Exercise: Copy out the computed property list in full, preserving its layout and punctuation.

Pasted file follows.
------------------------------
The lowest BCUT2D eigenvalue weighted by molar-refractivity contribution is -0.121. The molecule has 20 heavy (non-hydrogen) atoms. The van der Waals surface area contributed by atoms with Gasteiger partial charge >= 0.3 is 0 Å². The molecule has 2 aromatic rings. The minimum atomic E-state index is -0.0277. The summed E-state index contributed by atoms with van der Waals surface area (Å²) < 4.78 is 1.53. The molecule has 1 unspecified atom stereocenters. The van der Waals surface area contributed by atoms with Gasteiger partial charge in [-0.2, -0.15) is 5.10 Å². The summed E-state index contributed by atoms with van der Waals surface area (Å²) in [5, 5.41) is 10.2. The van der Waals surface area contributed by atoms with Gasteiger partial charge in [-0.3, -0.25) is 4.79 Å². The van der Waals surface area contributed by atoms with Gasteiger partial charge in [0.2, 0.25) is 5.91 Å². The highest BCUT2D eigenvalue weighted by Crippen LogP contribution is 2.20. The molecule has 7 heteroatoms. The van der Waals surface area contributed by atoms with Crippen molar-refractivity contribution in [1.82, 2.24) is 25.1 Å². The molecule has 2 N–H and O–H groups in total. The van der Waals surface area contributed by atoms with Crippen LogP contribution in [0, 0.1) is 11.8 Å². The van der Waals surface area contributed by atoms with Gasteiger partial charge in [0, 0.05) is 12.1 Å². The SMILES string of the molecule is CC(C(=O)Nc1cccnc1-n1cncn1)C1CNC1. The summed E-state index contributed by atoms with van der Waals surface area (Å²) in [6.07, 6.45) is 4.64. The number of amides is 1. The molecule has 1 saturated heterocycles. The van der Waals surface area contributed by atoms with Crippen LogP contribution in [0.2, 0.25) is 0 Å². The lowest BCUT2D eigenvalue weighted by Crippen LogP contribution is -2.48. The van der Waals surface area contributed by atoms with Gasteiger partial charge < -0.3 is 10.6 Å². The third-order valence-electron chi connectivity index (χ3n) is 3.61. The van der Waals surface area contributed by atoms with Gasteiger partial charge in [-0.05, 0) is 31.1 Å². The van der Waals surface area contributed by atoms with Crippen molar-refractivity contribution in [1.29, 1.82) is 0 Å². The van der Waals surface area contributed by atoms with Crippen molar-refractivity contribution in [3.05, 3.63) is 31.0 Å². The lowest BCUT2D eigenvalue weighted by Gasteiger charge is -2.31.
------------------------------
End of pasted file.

The lowest BCUT2D eigenvalue weighted by molar-refractivity contribution is -0.121. The molecule has 20 heavy (non-hydrogen) atoms. The van der Waals surface area contributed by atoms with Gasteiger partial charge >= 0.3 is 0 Å². The molecule has 2 aromatic rings. The minimum atomic E-state index is -0.0277. The summed E-state index contributed by atoms with van der Waals surface area (Å²) < 4.78 is 1.53. The molecule has 1 unspecified atom stereocenters. The van der Waals surface area contributed by atoms with Gasteiger partial charge in [-0.2, -0.15) is 5.10 Å². The summed E-state index contributed by atoms with van der Waals surface area (Å²) in [5, 5.41) is 10.2. The van der Waals surface area contributed by atoms with Gasteiger partial charge in [-0.3, -0.25) is 4.79 Å². The van der Waals surface area contributed by atoms with Gasteiger partial charge in [0.2, 0.25) is 5.91 Å². The highest BCUT2D eigenvalue weighted by Crippen LogP contribution is 2.20. The molecule has 7 heteroatoms. The van der Waals surface area contributed by atoms with Crippen molar-refractivity contribution in [1.82, 2.24) is 25.1 Å². The molecule has 2 N–H and O–H groups in total. The van der Waals surface area contributed by atoms with Crippen LogP contribution in [0, 0.1) is 11.8 Å². The van der Waals surface area contributed by atoms with Gasteiger partial charge in [0, 0.05) is 12.1 Å². The SMILES string of the molecule is CC(C(=O)Nc1cccnc1-n1cncn1)C1CNC1. The summed E-state index contributed by atoms with van der Waals surface area (Å²) in [6.07, 6.45) is 4.64. The number of amides is 1. The molecule has 1 saturated heterocycles. The van der Waals surface area contributed by atoms with Crippen LogP contribution in [0.2, 0.25) is 0 Å². The lowest BCUT2D eigenvalue weighted by Crippen LogP contribution is -2.48. The van der Waals surface area contributed by atoms with Gasteiger partial charge < -0.3 is 10.6 Å². The third-order valence-electron chi connectivity index (χ3n) is 3.61. The van der Waals surface area contributed by atoms with Gasteiger partial charge in [-0.05, 0) is 31.1 Å². The van der Waals surface area contributed by atoms with Crippen molar-refractivity contribution in [1.29, 1.82) is 0 Å². The van der Waals surface area contributed by atoms with Crippen molar-refractivity contribution in [3.05, 3.63) is 31.0 Å². The lowest BCUT2D eigenvalue weighted by Gasteiger charge is -2.31.